How to Smile Naturally And Genuinely (In Any Situation)
By David Morin | Last updated: August 26, 2021
“I hate how I look when I smile. I have a gummy smile, and my lips seem to disappear. I’ve become so self-conscious that I overthink my smile every time I have my picture taken, and I freeze up. How can I learn to smile without looking awkward?”
Smiling is something we all do naturally, but many people feel insecure about their smiles.
It’s also important to know that the way we smile changes how other people see us.
Smiling in a certain way at the wrong time can make someone come across as nervous, insensitive, or even somewhat creepy. For example, if someone is talking about a painful subject, a broad grin or smirk may make them feel mocked. In contrast, a warm, genuine smile could help them feel supported.
This guide will help you learn how to smile without feeling awkward in a variety of situations. It also contains advice on what to do if you dislike your natural smile.
When we feel nervous, we often smile without using our eyes. These smiles look fake because they signal that you’re not genuine.
The natural smile comes automatically when you’re comfortable. However, we often feel a bit nervous in social situations. It can help to learn some techniques for how to smile with your eyes.
The next time you’re smiling or laughing, try to pay attention to how it feels in your body. Memorize the feeling in your cheeks. Notice how it feels for you.
As you get better at noticing what a real smile feels like, you’ll get better at noticing what a fake smile feels like.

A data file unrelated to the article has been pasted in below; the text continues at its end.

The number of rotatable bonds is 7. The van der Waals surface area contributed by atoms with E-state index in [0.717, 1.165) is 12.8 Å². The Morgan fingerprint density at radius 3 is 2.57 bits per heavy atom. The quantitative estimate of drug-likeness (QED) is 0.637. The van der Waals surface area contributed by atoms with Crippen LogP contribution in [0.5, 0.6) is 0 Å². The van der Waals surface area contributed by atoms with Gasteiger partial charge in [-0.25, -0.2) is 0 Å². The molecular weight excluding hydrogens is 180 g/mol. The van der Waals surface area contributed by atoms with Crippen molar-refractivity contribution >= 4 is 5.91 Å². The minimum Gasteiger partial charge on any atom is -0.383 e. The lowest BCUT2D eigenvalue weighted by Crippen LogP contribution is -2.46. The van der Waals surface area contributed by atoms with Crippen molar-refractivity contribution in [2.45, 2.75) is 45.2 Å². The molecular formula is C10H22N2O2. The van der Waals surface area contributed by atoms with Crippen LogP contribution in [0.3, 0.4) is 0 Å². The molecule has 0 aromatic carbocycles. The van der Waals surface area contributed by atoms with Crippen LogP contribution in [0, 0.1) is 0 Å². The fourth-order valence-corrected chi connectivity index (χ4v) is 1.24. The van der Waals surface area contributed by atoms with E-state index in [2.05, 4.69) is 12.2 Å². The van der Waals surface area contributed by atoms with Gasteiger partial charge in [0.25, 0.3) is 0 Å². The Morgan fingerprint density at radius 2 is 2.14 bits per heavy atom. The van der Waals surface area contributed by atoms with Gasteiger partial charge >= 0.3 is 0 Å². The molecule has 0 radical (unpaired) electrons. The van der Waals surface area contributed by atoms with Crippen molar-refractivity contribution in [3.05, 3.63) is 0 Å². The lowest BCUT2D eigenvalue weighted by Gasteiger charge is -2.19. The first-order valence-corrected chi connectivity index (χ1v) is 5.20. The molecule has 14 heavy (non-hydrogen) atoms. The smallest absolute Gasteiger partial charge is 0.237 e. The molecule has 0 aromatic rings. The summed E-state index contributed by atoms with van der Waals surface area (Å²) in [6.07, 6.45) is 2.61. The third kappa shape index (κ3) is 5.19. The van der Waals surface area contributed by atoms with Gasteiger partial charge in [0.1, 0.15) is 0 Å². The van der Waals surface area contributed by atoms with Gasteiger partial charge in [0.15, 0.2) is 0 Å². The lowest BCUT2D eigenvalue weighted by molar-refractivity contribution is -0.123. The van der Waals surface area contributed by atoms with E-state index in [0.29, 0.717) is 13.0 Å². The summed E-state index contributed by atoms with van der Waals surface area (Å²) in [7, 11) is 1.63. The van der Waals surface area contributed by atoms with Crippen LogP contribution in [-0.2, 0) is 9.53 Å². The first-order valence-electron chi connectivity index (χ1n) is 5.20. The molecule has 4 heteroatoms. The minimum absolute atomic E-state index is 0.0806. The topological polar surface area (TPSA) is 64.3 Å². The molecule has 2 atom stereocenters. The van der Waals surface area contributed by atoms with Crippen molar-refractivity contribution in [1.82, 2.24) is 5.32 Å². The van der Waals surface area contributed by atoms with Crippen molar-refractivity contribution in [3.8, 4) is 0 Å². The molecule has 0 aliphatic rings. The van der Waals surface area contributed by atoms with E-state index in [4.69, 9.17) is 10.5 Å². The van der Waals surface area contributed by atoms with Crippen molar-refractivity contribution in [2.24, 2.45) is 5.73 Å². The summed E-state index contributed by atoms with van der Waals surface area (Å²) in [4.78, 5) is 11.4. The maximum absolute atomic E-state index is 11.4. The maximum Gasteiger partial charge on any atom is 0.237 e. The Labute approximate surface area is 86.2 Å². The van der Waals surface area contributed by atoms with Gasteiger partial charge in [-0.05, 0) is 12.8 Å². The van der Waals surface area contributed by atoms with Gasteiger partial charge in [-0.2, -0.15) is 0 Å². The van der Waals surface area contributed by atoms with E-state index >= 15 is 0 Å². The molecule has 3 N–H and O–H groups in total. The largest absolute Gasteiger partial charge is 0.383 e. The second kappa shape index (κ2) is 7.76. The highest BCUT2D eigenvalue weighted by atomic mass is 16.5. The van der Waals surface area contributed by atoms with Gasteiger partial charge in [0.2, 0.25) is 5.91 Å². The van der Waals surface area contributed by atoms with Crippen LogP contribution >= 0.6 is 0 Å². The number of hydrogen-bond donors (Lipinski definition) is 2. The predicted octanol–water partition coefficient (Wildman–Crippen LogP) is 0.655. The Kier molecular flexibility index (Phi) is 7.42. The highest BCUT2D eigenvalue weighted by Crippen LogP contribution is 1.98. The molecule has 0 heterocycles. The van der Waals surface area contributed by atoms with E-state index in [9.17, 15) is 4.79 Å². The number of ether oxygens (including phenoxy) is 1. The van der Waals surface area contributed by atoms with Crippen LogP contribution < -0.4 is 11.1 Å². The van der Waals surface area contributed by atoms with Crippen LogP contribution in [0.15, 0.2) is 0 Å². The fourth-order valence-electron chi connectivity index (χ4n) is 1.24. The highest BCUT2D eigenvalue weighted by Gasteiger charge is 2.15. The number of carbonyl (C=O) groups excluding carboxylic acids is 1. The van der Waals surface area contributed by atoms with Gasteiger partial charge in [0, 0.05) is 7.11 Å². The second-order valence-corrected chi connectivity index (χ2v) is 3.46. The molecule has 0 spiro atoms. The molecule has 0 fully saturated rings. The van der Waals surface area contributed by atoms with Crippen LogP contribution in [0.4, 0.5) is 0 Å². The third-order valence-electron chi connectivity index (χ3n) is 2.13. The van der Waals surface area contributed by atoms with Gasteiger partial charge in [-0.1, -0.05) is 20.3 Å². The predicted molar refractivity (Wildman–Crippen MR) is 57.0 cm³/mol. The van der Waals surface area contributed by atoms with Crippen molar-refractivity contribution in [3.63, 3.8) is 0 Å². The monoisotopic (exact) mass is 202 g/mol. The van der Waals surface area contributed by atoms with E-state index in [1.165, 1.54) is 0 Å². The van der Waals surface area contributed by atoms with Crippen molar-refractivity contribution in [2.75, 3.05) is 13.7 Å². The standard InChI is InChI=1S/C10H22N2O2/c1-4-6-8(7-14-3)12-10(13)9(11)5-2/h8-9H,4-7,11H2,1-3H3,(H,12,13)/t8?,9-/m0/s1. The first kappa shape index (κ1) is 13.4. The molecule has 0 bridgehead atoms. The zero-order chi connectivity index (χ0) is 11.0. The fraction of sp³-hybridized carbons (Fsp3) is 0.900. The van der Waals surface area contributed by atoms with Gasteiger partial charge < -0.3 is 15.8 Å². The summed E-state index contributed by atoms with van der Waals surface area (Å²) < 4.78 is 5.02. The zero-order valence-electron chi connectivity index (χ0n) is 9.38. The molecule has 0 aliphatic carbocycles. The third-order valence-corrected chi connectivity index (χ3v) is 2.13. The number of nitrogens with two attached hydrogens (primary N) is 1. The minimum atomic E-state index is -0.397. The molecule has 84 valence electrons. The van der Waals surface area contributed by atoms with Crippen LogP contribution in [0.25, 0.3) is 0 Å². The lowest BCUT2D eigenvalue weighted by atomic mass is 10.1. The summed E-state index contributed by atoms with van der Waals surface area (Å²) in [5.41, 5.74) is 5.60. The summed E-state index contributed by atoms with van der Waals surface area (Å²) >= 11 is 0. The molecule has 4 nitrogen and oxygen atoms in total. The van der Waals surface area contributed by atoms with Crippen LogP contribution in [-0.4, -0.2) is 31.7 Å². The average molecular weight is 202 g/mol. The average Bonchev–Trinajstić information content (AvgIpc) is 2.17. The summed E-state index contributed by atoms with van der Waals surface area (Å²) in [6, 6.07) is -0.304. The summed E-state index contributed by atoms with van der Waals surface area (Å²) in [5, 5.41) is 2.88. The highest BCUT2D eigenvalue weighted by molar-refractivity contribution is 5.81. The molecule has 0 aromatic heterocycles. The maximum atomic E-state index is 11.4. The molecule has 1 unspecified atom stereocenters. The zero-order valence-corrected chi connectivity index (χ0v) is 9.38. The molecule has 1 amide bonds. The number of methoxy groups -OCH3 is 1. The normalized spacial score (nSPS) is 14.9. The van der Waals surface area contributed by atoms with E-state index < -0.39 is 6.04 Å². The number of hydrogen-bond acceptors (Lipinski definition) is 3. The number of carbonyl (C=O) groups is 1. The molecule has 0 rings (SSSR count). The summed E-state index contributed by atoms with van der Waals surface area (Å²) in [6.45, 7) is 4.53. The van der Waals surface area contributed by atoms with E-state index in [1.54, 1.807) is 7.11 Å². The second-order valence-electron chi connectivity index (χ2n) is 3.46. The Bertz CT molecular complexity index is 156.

When you smile in day-to-day situations, let your eyes be the activators and try to recreate that feeling in your cheeks.
As your social confidence increases, you will start to enjoy social situations more. As a result, your smile will automatically become genuine without you having to think about it.
Stand in front of a mirror and think of something that makes you happy. It may help to initially look away and then look back at the mirror once you’re already smiling.
As you look at yourself smiling, pay attention to how different parts of your face look. Notice how your cheeks lift up. What happens to your eyes and the corners of your mouth as you smile a real smile? See if anything happens to your forehead. Try covering your mouth to see if you can tell when you’re smiling just by looking at your eyes.
Then, notice what happens when you smile a fake smile. Try different types of smiles to see how different your face looks. Try a half-smile, one-sided smile, a smile with teeth, and then try smiling with your mouth closed.
You need to practice to get the perfect smile. If you don’t smile much, it will feel awkward and strange to attempt it in public or in photos.
Watch a comedy show or sitcom. Let smiling and laughing be a natural part of your day. Slowly increase your comfort zone by watching funny videos, movies, and shows with close friends and gradually people you’re not as close to.
Deliberately starting the day with a smile can be a great reminder to smile more. Listen to music that makes you happy while dancing around your room, or find another morning activity that can help you start the day with a grin.
Use your phone to see how different types of smiles look in pictures. Try a smile with teeth, and then try smiling with your mouth closed. Notice how different types of smiles change the way you look.
Smiling in different ways can communicate different messages to the people we’re talking to. A smile can say: “I’m uncomfortable,” “I’m sorry to hear that,” “this is embarrassing,” and many other meanings. Learning about different types of smiles can help you convey the right emotion through smiling across a variety of situations.